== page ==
Coming off a fourth consecutive win to start the season, fans of the New Jersey Devils are feeling extremely confident about their team. Aside from their 4-0-0 start being their first in over 20 seasons, the Devils defeated some formidable foes in Connor McDavid and the Edmonton Oilers—which was played overseas, the Dallas Stars, San Jose Sharks, and Stanley Cup champion Washington Capitals.
While there’s nothing wrong with being excited about your team’s early success after waiting a whole summer for hockey to return, the undefeated streak inevitably won’t last forever. Having said that, it’s not to say this early sample of Devils hockey can’t be foretelling of the team’s and certain player’s future successes this season. Over the last four games, I noticed these three takeaways that could paint a bigger picture of what to ultimately expect from this team in 2018-2019.
Their schedule has been convenient…Environment-wise, perhaps New Jersey’s most challenging matchup was their bout with the Edmonton Oilers in Sweden—a game they won 5-2. While there’s no taking away the degree of skill exhibited by New Jersey over the past couple of weeks, you can’t deny the convenient circumstances surrounding each game.
The Devils came into their official home opener against the Capitals very well-rested from their trip to Europe, having five days off. Washington on the other hand, was playing the second of back-to-backs. The Sharks—although they had two prior days off—were in the midst of a five-game road trip, while last night’s game was also the second of a back-to-back for Dallas. To reiterate, this isn’t taking anything away from the skill and dominance New Jersey has exhibited thus far, but it’s worth acknowledging these successive and redundant circumstances.
Hall and Hischier being goal-less…My guess is either not as many people notice or it’s not as big a worry, especially with Kyle Palmieri averaging almost two goals per game since the season started. Even so, there really shouldn’t be too much cause for concern that the Devil’s best player and their top center have yet to score goals this year. On a lighter note, Hall and Hischier respectively have four and two assists so far this season.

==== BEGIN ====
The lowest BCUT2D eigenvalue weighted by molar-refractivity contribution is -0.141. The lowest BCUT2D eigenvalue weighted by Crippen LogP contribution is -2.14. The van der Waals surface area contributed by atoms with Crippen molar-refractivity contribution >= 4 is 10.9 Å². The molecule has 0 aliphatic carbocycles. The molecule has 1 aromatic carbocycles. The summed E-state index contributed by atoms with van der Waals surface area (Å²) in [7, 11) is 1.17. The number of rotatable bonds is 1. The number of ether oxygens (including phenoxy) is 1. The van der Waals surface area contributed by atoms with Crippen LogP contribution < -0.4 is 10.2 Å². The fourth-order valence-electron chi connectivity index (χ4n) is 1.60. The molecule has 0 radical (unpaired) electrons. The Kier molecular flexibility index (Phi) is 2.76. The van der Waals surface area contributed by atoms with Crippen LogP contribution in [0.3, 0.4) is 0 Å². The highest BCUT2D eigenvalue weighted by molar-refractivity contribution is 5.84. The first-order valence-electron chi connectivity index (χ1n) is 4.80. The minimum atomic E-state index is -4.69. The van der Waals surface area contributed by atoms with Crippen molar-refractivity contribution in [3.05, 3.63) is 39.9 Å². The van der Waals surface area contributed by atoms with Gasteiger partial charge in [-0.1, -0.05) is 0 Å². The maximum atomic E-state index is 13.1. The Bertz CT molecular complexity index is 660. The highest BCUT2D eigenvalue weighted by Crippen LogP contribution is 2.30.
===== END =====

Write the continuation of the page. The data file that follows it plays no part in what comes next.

It’s worth noting Hall needed four games to get his first goal last season, and scored just three in his first 11 contests of 2017-2018. As we all know, he went on to score 36 times in his next 65 games. Hischier on the other hand, had a significantly slower start last season, needing eight games to score his first goal. He had just five tallies in his first 35 games, after which the former first overall pick netted 15 goals in his next 47 games. It’s a long season, and some players either need more time to get going or the bounces don’t start going their way a lot longer than other players.
Recent trends with undefeated teams…Since the 2013-2014 season, there have been five teams that went at least 4-0-0 to start off their campaigns, three of which would make the playoffs. In 2013-2014, the Sharks and Avalanche both won their first six games of the season, and each went on to make the playoffs. The following season, the New York Islanders won their first four contests, and would play beyond 82 regular season games.
Despite winning their first nine in 2015-2016, the Montreal Canadiens—mainly due to injury to key players—collapsed as the season progressed, and missed the playoffs by 14 points. The Vancouver Canucks won their first four in 2016-2017, but finished with the second-worst record that year. It’s also worth noting the aforementioned three teams who made the playoffs—Avalanche, Sharks, Islanders—didn’t get past the first round. To summarize, no team who’s gone at least 4-0-0 to start the season has made the playoffs since 2015, however three out of the last five teams to achieve that feat from 2013-2015 were successful.
For the most part, it’s not worth putting much merit in a team’s early season performance. While these points could certainly come in handy toward the end of the season—look at how the Devils made the playoffs last year by one point for example—this mere sample of hockey isn’t enough to dramatically heighten expectations or buy into any early forming trends among the team or players.